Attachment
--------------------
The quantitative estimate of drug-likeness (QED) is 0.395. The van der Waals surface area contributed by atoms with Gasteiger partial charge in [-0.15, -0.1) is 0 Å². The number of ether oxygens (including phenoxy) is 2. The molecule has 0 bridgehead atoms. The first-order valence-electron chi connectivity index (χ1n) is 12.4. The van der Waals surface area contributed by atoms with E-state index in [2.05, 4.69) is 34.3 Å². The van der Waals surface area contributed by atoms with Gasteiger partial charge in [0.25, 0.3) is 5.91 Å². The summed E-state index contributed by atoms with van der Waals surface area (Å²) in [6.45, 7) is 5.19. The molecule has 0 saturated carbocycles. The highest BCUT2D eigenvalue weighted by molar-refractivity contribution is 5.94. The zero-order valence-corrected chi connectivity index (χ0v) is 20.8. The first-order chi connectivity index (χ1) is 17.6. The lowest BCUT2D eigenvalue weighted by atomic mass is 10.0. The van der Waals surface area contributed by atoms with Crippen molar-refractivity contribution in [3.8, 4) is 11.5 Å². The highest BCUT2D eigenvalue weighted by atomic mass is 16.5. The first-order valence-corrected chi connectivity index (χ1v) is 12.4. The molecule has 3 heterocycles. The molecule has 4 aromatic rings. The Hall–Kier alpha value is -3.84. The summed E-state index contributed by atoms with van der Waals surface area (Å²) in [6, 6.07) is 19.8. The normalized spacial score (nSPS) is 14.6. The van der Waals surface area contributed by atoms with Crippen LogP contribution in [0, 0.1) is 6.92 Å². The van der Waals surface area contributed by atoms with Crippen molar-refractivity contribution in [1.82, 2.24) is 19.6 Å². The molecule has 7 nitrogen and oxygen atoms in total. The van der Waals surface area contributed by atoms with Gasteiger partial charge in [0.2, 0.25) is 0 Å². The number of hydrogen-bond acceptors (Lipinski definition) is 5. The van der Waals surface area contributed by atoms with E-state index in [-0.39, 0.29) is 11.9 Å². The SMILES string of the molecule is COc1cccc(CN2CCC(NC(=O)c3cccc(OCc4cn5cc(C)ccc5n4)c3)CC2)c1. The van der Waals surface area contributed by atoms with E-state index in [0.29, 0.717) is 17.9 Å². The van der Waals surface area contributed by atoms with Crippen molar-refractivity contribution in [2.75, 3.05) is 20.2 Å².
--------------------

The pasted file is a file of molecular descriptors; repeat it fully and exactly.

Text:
The quantitative estimate of drug-likeness (QED) is 0.395. The van der Waals surface area contributed by atoms with Gasteiger partial charge in [-0.15, -0.1) is 0 Å². The number of ether oxygens (including phenoxy) is 2. The molecule has 0 bridgehead atoms. The first-order valence-electron chi connectivity index (χ1n) is 12.4. The van der Waals surface area contributed by atoms with E-state index in [2.05, 4.69) is 34.3 Å². The van der Waals surface area contributed by atoms with Gasteiger partial charge in [0.25, 0.3) is 5.91 Å². The summed E-state index contributed by atoms with van der Waals surface area (Å²) in [6.45, 7) is 5.19. The molecule has 0 saturated carbocycles. The highest BCUT2D eigenvalue weighted by molar-refractivity contribution is 5.94. The zero-order valence-corrected chi connectivity index (χ0v) is 20.8. The first-order chi connectivity index (χ1) is 17.6. The lowest BCUT2D eigenvalue weighted by atomic mass is 10.0. The van der Waals surface area contributed by atoms with Crippen molar-refractivity contribution in [3.8, 4) is 11.5 Å². The highest BCUT2D eigenvalue weighted by atomic mass is 16.5. The first-order valence-corrected chi connectivity index (χ1v) is 12.4. The molecule has 3 heterocycles. The molecule has 4 aromatic rings. The Hall–Kier alpha value is -3.84. The summed E-state index contributed by atoms with van der Waals surface area (Å²) in [6, 6.07) is 19.8. The normalized spacial score (nSPS) is 14.6. The van der Waals surface area contributed by atoms with Crippen LogP contribution in [0, 0.1) is 6.92 Å². The van der Waals surface area contributed by atoms with Crippen molar-refractivity contribution in [1.82, 2.24) is 19.6 Å². The molecule has 7 nitrogen and oxygen atoms in total. The van der Waals surface area contributed by atoms with Gasteiger partial charge in [0.2, 0.25) is 0 Å². The number of hydrogen-bond acceptors (Lipinski definition) is 5. The van der Waals surface area contributed by atoms with E-state index in [-0.39, 0.29) is 11.9 Å². The SMILES string of the molecule is COc1cccc(CN2CCC(NC(=O)c3cccc(OCc4cn5cc(C)ccc5n4)c3)CC2)c1. The van der Waals surface area contributed by atoms with E-state index in [0.29, 0.717) is 17.9 Å². The van der Waals surface area contributed by atoms with Crippen molar-refractivity contribution in [2.75, 3.05) is 20.2 Å².